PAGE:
Chapter

Leo VI's Dilemma: Nicholas Mysticus and Euthymius (886–925)

J. M. Hussey

in The Orthodox Church in the Byzantine Empire

Published in print August 1990 | ISBN: 9780198264569
Published online April 2004 | e-ISBN: 9780191601170 | DOI: http://dx.doi.org/10.1093/0198264569.003.0005

Series: Oxford History of the Christian Church

 Leo VI's Dilemma: Nicholas Mysticus and Euthymius (886–925)

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Covers the complexities of the marriage problems of Emperor Leo VI (886–912), who much against the canonical rulings of the Orthodox Church was allowed to marry four times in order to legitimize his only son. The patriarchs in power during the relevant period were Stephen (886–93), Antony II Cauleas (893–901), who is said to have achieved the union of the Church, Nicholas I Mysticus (901–7), upon whom the brunt of the problem of Leo VI's marriages lay and who was deposed in 907, and Abbott Euthymius (907–12), who was involved to a lesser extent in the marriage problems. The various happenings and conflicts during this period are discussed. Nicholas I Mysticus returned to a second patriarchy in 912 (912–25), and the interdependence of the Church and state during this period is discussed.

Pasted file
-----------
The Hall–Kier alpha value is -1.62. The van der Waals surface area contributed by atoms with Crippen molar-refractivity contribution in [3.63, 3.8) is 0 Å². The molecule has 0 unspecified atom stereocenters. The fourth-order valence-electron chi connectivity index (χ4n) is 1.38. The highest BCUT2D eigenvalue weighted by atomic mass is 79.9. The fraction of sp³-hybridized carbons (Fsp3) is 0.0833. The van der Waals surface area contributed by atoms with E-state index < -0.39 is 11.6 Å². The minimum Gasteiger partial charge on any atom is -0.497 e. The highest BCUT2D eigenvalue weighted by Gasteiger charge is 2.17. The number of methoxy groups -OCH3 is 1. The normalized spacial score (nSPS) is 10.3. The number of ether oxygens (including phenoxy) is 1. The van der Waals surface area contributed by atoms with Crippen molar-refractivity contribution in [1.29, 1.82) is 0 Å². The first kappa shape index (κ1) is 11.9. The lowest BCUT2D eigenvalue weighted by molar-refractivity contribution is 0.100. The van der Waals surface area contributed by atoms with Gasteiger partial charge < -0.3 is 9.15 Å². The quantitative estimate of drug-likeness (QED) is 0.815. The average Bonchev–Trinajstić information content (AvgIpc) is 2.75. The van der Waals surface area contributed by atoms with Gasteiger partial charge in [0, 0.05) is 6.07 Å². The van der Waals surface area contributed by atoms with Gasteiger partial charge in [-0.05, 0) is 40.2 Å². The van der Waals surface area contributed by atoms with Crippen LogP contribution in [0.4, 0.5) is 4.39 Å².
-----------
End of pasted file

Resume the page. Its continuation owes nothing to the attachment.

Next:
Keywords: Byzantium; Emperor Leo VI; marriage; mediaeval history; Orthodox Church; Patriarch Antony II Cauleas; Patriarch Euthymius; Patriarch Nicholas I Mysticus; Patriarch Stephen

Chapter.  3639 words. 

Subjects: History of Christianity

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